A diet developed by a Rapid City doctor that focuses on traditional Lakota food and helped a Pine Ridge man lose more than 60 pounds was the focus of a documentary. A Rapid City doctor developed the program, and it caught the interest of filmmakers Sam Hurst of Rapid City and Larry Pourier, also of South Dakota.
Their film, “Good Meat: How the Lakota Got Fat and Beau LeBeau Changed His Life,” documents how LeBeau adopted “The Dakota Diet: Health Secrets from the Great Plains,” a book written about a diet developed by Dr. Kevin Weiland. The diet focuses on eating foods from this area: buffalo and wild game, fresh fish, soy and flax seed.
LeBeau lost more than 60 pounds. “My goal wasn't a weight but to be alive in 15 years,” says LeBeau of Thunder Valley. “The way I was going, I wasn’t going to be around much longer.” The film focuses on 200 days of LeBeau following the diet.
LeBeau is 5 feet 9 inches tall, and he weighed 333 pounds at the start. He admits he had less-than-healthy habits. “Sweets, chocolate, Snickers bars, Twin Bings, that was the hardest,” LeBeau says. “I replaced them with bananas and grapes. Actually, I crave them now.”
Weiland, an internal medicine doctor at the Rapid City Medical Center, says the story is more than weight loss. “He was eating not just to lose weight, but to maintain health,” Weiland says. “When we started, he couldn’t run for six minutes on the treadmill.”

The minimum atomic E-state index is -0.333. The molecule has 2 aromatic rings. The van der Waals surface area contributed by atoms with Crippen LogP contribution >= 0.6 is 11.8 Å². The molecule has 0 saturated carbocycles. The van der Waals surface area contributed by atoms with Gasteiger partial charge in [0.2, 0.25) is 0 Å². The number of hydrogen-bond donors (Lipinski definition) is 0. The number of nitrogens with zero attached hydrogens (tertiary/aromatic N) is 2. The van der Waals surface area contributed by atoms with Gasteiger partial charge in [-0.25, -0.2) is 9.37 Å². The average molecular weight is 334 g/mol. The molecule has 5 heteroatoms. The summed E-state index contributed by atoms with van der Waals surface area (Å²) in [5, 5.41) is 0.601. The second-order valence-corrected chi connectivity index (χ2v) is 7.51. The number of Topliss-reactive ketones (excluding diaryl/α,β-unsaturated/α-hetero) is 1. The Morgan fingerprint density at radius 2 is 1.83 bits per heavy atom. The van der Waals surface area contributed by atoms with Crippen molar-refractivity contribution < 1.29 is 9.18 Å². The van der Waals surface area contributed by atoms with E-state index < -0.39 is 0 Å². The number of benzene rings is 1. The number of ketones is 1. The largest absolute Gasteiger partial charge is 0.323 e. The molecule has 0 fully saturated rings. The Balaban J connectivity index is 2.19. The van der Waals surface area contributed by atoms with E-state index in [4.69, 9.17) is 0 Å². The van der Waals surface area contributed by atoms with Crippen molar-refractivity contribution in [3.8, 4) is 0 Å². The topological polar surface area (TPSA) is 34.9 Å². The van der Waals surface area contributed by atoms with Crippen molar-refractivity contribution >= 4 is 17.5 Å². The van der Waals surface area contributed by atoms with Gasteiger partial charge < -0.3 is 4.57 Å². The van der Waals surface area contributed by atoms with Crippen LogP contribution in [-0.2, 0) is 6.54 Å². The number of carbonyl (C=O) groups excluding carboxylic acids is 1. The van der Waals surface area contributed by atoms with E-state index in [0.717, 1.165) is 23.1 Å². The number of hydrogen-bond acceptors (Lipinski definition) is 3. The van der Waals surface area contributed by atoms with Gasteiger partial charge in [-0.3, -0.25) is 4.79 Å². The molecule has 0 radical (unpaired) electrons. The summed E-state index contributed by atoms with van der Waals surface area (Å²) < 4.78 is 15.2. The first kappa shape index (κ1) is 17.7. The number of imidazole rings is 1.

Since changing his habits, LeBeau’s good cholesterol numbers rose, while his bad ones dropped. Weiland says it also has helped with his diabetes and liver problems. The point isn’t to be thin but to make positive changes, Weiland says.
Hurst, who has won Emmy Awards for his TV work, says making the documentary also showed him that traditional culture is returning to reservations. Native American Public Television, a component of the Corporation for Public Broadcasting, provided funding for the project, Hurst says. Rapid City Medical Center, along with Weiland, who is a Madison native and an associate professor at Sanford School of Medicine, provided the health care services – estimated at $12,000 – for free.
Dr. Kevin Weiland, an internal medicine doctor from Rapid City, started with the benefits of buffalo but quickly realizing that foods from the Dakotas could form the framework of a food pyramid uniquely Midwestern. The diet is high in Omega-3 fatty acids, the good fats that help reduce bad cholesterol. They are high in foods such as buffalo meat and wild game, fresh fish, soy and flax seed.